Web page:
Zombies as a science learning tool
Dr. Smith wrote about the event today at ScienceBlogs: “Using zombies to teach science”:
Why zombies? Obviously they’re a hot topic right now, particularly with the ascendance of The Walking Dead. They’re all over ComicCon. There are many different versions so the “rules” regarding zombies are flexible, and they can be used to teach all different kinds of scientific concepts–and more importantly, to teach kids how to *think* about translating some of this knowledge into practice (avoiding a zombie pandemic, surviving one, etc.)
Sounds like it was a successful event:
We ended up with about 30 people there: about 25 kids (using the term loosely, they ranged in age from maybe age 10 to 18 or so) and a smattering of adults. I covered the basics of disease transmission, then discussed how it applied to a potential “zombie germ,” while Greg explained how understanding the neurobiology of zombies can aid in fleeing from or killing them. The kids were involved, asked great questions, and even taught both of us a thing or two (and gave us additional zombie book recommendations!)
It reminds me of a sort of combination between the CDC zombie emergency preparedness, and Zombie-Based Learning for middle schoolers, with a bit of Dr. Schlozman’s Zombie Brain Autopsies (be sure to watch his awesome zombie neuroscience podcast). Recall also this college Zombie Library guide.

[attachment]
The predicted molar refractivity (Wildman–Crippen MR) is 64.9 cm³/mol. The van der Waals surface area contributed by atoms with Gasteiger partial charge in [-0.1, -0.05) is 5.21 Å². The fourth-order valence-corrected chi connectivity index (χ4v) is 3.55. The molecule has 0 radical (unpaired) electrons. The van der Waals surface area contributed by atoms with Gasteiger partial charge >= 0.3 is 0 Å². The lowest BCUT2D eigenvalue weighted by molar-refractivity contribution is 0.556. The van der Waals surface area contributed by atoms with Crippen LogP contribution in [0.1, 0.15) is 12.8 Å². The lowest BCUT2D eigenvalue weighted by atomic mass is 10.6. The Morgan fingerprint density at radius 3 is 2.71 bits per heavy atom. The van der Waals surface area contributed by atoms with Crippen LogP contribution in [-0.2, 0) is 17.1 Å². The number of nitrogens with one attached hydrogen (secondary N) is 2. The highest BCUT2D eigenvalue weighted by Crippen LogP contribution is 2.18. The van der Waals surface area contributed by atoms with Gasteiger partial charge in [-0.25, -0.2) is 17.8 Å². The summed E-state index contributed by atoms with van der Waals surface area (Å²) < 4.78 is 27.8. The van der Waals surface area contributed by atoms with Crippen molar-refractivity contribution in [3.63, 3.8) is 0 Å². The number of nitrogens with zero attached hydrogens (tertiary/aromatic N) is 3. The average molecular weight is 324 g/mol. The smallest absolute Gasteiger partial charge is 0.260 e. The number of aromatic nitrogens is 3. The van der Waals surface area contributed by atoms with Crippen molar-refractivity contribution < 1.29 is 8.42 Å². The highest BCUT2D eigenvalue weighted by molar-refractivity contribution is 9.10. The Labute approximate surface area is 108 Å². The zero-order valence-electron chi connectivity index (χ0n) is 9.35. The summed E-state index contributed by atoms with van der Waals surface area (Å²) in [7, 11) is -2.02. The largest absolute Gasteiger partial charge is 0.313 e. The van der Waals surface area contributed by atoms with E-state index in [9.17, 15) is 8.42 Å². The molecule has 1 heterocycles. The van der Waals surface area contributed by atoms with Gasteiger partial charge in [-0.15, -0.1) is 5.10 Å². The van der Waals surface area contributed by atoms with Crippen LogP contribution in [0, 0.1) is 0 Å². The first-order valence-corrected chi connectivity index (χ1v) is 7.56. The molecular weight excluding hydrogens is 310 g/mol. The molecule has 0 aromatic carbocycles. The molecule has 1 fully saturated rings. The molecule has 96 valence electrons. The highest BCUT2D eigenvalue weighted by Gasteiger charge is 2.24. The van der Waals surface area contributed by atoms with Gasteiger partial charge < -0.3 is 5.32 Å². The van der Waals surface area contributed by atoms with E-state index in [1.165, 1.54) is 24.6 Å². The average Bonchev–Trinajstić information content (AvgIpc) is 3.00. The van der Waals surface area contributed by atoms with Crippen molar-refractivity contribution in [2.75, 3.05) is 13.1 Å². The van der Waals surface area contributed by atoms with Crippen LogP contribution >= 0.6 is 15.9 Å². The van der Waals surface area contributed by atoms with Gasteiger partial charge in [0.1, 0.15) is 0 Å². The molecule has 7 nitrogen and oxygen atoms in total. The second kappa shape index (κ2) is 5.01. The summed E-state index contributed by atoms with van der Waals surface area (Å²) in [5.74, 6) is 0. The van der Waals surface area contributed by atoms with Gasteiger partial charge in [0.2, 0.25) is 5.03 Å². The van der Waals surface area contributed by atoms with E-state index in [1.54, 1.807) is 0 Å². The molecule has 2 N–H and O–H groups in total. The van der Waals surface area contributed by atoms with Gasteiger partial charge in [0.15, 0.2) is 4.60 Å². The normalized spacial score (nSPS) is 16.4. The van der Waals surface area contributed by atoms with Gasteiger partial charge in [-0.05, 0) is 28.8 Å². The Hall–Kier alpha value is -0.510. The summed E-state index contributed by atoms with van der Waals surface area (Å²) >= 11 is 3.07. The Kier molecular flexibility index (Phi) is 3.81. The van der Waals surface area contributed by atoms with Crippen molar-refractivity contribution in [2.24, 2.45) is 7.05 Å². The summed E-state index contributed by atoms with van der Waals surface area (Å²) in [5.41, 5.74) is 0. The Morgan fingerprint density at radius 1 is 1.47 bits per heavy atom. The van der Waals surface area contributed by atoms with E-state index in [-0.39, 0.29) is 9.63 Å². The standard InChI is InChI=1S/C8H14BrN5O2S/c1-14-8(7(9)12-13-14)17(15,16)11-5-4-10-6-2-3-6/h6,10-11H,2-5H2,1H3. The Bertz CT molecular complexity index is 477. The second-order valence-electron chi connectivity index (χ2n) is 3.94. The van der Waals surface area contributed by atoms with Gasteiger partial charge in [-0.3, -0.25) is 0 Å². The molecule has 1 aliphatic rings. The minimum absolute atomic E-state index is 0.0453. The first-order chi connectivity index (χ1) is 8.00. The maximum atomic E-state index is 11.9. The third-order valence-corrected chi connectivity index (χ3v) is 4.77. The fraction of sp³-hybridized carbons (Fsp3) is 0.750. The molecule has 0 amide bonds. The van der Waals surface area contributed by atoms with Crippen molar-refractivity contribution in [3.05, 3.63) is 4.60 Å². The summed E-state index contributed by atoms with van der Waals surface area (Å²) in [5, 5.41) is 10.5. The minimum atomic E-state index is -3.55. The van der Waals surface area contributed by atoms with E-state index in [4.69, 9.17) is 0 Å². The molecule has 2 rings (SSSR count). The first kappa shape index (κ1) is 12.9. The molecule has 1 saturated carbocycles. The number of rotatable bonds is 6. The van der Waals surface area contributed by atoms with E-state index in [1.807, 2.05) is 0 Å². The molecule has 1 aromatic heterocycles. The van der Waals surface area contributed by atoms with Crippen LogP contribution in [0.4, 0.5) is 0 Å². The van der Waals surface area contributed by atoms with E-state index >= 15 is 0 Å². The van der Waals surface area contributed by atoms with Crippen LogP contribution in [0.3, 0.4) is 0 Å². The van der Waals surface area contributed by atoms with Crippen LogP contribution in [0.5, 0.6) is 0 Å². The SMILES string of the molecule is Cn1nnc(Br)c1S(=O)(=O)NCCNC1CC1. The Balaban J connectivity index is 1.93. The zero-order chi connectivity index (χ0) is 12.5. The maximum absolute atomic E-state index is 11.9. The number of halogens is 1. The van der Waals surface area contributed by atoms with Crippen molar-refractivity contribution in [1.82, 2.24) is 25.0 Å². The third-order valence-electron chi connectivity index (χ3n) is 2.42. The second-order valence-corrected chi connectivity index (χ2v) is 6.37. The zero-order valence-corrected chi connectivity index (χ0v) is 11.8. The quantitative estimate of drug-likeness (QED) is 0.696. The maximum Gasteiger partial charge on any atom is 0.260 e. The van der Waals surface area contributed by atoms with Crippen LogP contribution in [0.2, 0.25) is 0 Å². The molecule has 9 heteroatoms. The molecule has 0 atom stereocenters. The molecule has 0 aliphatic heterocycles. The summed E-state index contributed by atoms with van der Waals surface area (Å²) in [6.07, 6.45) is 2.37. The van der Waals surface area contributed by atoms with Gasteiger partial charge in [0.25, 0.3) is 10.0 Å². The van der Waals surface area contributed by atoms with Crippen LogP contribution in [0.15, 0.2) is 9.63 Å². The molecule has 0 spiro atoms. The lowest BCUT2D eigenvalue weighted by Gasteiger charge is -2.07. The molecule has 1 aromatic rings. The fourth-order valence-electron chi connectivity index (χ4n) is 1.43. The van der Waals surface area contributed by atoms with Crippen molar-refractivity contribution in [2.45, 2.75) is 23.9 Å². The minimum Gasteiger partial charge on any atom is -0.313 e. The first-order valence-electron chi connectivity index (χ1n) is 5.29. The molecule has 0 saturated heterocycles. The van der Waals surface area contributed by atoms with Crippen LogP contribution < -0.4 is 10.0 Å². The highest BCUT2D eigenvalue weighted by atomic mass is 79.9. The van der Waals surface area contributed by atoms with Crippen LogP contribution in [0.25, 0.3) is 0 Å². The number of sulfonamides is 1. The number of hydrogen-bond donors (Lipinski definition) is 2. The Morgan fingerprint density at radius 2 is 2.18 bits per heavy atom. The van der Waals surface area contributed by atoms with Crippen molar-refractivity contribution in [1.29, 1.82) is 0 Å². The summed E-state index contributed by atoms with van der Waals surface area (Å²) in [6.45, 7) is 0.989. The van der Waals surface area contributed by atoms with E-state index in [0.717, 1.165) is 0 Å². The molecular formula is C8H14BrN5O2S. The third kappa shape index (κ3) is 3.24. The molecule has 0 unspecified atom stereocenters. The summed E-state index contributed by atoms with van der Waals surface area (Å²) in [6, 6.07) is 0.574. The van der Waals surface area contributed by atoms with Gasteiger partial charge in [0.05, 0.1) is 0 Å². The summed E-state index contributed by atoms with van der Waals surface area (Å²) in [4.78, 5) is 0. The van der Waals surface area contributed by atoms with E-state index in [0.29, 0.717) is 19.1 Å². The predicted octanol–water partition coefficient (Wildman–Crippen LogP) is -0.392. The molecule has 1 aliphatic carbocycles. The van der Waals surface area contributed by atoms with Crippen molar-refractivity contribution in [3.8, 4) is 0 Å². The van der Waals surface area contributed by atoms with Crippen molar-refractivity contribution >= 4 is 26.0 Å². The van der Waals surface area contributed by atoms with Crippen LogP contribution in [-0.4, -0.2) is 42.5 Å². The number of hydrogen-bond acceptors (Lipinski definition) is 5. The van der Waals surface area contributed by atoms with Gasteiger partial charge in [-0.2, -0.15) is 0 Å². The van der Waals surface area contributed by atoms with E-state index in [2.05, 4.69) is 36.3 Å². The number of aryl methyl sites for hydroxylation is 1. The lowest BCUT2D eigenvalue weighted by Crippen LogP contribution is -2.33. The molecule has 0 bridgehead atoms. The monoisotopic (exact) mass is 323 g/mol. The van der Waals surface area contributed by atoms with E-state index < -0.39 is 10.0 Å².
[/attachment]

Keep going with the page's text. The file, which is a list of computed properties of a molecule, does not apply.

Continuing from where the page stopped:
This also reminds me of a question recently asked by Blog of the Living Dead: “Can zombies learn?”, also mentioning Dr. Schlozman’s autopsies which notes that despite parts of the zombie’s brain destroyed they seem to still remember they are hungry. So is it possible to teach to that unconscious section of the brain? Recall the classic psychology case of HM.
HM had much of his brain removed because of epilepsy and he lost the ability to make new memories. However his working memory and procedural memory seemed to continue learning. Particularly, repetitive priming, seemed to work. The HM case suggests that, in a sense, we are all zombies, functioning with brains that are often acting (and learning) subconsciously. Musicians and dancers are familiar with muscle memory, the idea that with practice the body remembers (or automatizes) learned motions.
Zombies (like abnormal psychology more generally) are good hypothetical narratives to explore extreme situations (see also Drezner’s Zombie international politics). But Smith also points out another reason why zombies are a good educational tool. The absurd topic seems to lighten the instructor’s anxiety:
It can be scary going to talk to kids.
I realize many scientists are more comfortable talking with their peers than with 13-year-olds. Talking about something a bit ridiculous, like an impending zombie apocalypse, can lessen anxiety because it takes quite a lot of effort to be boring with that type of subject matter; it’s entertaining; and kids will listen.
This reminds me of theories why zombies in video games (because the jittery machine A.I. is easier and will seem more real as a zombie). This seems highly related to education; suspend the audience’s disbelief on something big and suddenly all the other little details becomes more believable.